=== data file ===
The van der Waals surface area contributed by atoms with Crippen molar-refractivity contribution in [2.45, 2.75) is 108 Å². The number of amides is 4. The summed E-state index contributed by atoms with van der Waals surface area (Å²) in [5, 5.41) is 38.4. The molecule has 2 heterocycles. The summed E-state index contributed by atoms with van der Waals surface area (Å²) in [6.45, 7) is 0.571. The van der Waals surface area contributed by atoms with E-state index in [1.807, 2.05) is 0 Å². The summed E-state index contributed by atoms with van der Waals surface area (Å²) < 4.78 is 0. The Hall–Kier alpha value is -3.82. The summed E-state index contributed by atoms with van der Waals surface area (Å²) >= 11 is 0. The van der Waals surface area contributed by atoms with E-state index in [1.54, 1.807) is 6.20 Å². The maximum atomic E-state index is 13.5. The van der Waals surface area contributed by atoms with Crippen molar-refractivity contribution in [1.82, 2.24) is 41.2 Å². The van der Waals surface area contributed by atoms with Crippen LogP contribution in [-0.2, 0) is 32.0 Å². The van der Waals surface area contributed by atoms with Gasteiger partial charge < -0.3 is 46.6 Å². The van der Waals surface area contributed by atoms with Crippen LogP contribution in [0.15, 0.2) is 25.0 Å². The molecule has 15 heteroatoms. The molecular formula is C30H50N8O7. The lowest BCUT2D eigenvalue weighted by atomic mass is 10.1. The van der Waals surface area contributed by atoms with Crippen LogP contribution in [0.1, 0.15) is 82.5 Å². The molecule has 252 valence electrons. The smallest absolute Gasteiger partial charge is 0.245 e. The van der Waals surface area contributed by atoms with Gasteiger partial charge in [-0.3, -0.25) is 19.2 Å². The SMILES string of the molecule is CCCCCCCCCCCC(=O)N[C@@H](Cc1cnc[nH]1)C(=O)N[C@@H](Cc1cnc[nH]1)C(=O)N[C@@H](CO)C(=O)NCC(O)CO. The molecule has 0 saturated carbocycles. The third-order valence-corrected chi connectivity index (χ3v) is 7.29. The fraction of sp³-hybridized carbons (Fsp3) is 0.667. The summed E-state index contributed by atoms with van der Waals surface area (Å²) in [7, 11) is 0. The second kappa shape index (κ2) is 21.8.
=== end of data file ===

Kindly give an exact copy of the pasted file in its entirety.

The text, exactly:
The van der Waals surface area contributed by atoms with Crippen molar-refractivity contribution in [2.45, 2.75) is 108 Å². The number of amides is 4. The summed E-state index contributed by atoms with van der Waals surface area (Å²) in [5, 5.41) is 38.4. The molecule has 2 heterocycles. The summed E-state index contributed by atoms with van der Waals surface area (Å²) in [6.45, 7) is 0.571. The van der Waals surface area contributed by atoms with E-state index in [1.807, 2.05) is 0 Å². The summed E-state index contributed by atoms with van der Waals surface area (Å²) < 4.78 is 0. The Hall–Kier alpha value is -3.82. The summed E-state index contributed by atoms with van der Waals surface area (Å²) >= 11 is 0. The van der Waals surface area contributed by atoms with E-state index in [1.54, 1.807) is 6.20 Å². The maximum atomic E-state index is 13.5. The van der Waals surface area contributed by atoms with Crippen molar-refractivity contribution in [1.82, 2.24) is 41.2 Å². The van der Waals surface area contributed by atoms with Crippen LogP contribution in [-0.2, 0) is 32.0 Å². The van der Waals surface area contributed by atoms with Gasteiger partial charge < -0.3 is 46.6 Å². The van der Waals surface area contributed by atoms with Crippen LogP contribution in [0.15, 0.2) is 25.0 Å². The molecule has 15 heteroatoms. The molecular formula is C30H50N8O7. The lowest BCUT2D eigenvalue weighted by atomic mass is 10.1. The van der Waals surface area contributed by atoms with Crippen LogP contribution in [0.1, 0.15) is 82.5 Å². The molecule has 252 valence electrons. The smallest absolute Gasteiger partial charge is 0.245 e. The van der Waals surface area contributed by atoms with Gasteiger partial charge in [-0.3, -0.25) is 19.2 Å². The SMILES string of the molecule is CCCCCCCCCCCC(=O)N[C@@H](Cc1cnc[nH]1)C(=O)N[C@@H](Cc1cnc[nH]1)C(=O)N[C@@H](CO)C(=O)NCC(O)CO. The molecule has 0 saturated carbocycles. The third-order valence-corrected chi connectivity index (χ3v) is 7.29. The fraction of sp³-hybridized carbons (Fsp3) is 0.667. The summed E-state index contributed by atoms with van der Waals surface area (Å²) in [7, 11) is 0. The second kappa shape index (κ2) is 21.8.